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In Norse mythology, Grimhild or Grímhildr ("masked battle"[1][2]) was a beautiful but evil sorceress who was married to king Gjúki of Burgundy in the Völsunga saga where she is the mother of three sons, Gunnar, Hǫgni and Guthormr, and a daughter, Gudrun. Other, similar characters of that name also appear in Illuga saga Gríðarfóstr and in Gríms saga loðinkinna.

Völsunga saga[edit]

In the Völsunga saga, Queen Grimhild gave Sigurðr a magic potion that made him forget that he ever married his wife Brynhildr, so that he would marry Gudrun, her daughter, while Brynhildr would marry her son Gunnar. However, Brynhildr refused to marry Gunnar, as she would only marry a man who could cross the ring of flames she put up around herself. So Grímhildr talked Sigurðr into helping Gunnar marry Brynhildr. Since Sigurðr was the only one who could cross the flames, he and Gunnar switched bodies, so Gunnar's body could cross the flames. Brynhildr then married Gunnar, because she made a promise. When Brynhildr learned that Sigurðr had betrayed her with Gudrun, not knowing he had been bewitched into doing so by Grímhild, she was out to get revenge. She ended up killing Sigurð and herself by the end of the saga. Grímhildr then made Gudrun marry Brynhildr's brother Atli. Gudrun did not want to marry him because she knew he would end up killing her brothers. This is the last mention of Grímhild in the Völsunga saga. It is probable that, in the original myth, the ring's curse also brought misfortune and even death upon Grímhild herself.[3]

Illuga saga Gríðarfóstra and Gríms saga loðinkinna[edit]

The name of Grímhild[r] was also given to another beautiful and evil sorceress who married king Áli of Alfheim (modern Bohuslän) in Illuga saga Gríðarfóstra. She had seven daughters who too became terrible witches, while King Áli had a daughter before he married Grímhild, named Signý. Signý had a daughter with a king she had married but he died in battle, so she returned home to her father, with her daughter. Grímhild poisoned the king to have a younger man, and then had ruled the kingdom in such an evil manner that it was laid waste. She then banned Signý and Hild, her daughter, from the kingdom and put a curse on them, that Signy would turn into a troll woman named Grid and they would have to live in a cave. Every man that came would fall in love with Hild, and then Signý/Grid would have to kill them, until one man is not afraid. In turn, Hildr put a counter-curse on Grímhild, that she would stand over a fire between her legs, burning her from below while her upper parts would freeze, and into this fire Grímhild would drop once their own curse was broken. Grímhild attempted to reason with Hild, as she would rather that neither of their curses hold, but to no avail as Hildr desired revenge.[4] Eleven years and sixteen men later, a young Dane named Illugi broke Grímhild's curse by defeating and burning all of her daughters, thus also causing her to die in the fire at last.[5]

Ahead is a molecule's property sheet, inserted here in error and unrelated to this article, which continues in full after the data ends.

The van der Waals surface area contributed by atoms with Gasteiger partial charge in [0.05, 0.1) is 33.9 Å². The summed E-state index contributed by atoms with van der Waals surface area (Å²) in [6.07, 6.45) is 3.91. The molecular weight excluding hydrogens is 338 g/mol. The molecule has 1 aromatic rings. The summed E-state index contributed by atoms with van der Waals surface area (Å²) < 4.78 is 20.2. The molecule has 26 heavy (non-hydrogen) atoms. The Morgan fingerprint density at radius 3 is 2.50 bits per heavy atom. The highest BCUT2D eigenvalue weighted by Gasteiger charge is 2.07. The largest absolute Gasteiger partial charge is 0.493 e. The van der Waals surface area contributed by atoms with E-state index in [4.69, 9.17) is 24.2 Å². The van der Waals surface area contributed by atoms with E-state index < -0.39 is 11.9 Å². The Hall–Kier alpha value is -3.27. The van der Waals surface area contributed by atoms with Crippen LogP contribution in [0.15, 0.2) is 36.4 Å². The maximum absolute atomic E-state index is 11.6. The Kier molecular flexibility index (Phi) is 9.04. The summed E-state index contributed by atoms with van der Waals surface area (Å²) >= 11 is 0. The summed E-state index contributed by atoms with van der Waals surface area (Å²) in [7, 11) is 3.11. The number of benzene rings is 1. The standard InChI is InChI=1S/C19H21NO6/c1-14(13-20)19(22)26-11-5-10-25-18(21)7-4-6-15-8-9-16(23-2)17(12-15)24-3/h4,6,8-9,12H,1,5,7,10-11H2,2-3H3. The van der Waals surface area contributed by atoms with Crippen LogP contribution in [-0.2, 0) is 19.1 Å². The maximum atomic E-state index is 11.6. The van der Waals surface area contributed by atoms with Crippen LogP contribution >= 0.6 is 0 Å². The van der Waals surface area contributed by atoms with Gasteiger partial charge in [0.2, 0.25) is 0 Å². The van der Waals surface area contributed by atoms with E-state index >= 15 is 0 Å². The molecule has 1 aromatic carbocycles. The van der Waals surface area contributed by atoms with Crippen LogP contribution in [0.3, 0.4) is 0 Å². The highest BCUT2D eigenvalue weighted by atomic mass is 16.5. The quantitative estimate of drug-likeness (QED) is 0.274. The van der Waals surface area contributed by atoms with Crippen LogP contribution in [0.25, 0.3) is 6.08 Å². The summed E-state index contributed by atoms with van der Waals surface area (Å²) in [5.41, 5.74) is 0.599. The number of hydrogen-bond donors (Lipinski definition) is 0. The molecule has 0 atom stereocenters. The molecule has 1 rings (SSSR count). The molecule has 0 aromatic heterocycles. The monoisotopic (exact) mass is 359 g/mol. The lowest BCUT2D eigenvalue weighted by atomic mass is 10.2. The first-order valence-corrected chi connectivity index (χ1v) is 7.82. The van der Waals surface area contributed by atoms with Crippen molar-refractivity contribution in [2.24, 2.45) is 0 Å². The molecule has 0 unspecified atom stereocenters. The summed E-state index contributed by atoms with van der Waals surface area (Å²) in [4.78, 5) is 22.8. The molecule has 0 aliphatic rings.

In Gríms saga loðinkinna, Grímhild was an evil princess who became the wife of Harald, the North Norwegian lord of the Oslofjjord, and put a curse on her stepdaughter Lofthaena to turn her into an ugly troll. Lofthaena was rescued by a man who loved her, the saga's hero Grím, who than had Grímhild punished by having a sack put over head and being stoned to death.[4][6]


  1. ^ "GrímR - Nordic Names Wiki - Name Origin, Meaning and Statistics". Retrieved 2016-05-11.
  2. ^ "Hildr - Nordic Names Wiki - Name Origin, Meaning and Statistics". Retrieved 2016-05-11.
  3. ^ Jimmy Joe. "Witches". Retrieved 2013-10-06.
  4. ^ a b "Naomi Bennett : Peace Unwoven : Transgressive Women in Old Icelandic Heroic and Mythological Literature, and in Saxo Grammaticus' Grammaticus' Gesta Danorum" (PDF). Archived (PDF) from the original on 2022-10-09. Retrieved 2016-05-11.
  5. ^ "Fornaldarsögur Norðurlanda". Retrieved 2013-10-06.
  6. ^ "The Saga of Grim Shaggy-Cheek - Translated by Peter Tunstall". Retrieved 2016-05-11.


  • Byock, Jesse L. The Saga of the Volsungs: the Norse Epic of Sigurd the Dragon Slayer. Berkeley, CA: University of California, 1990, ISBN 978-0140447385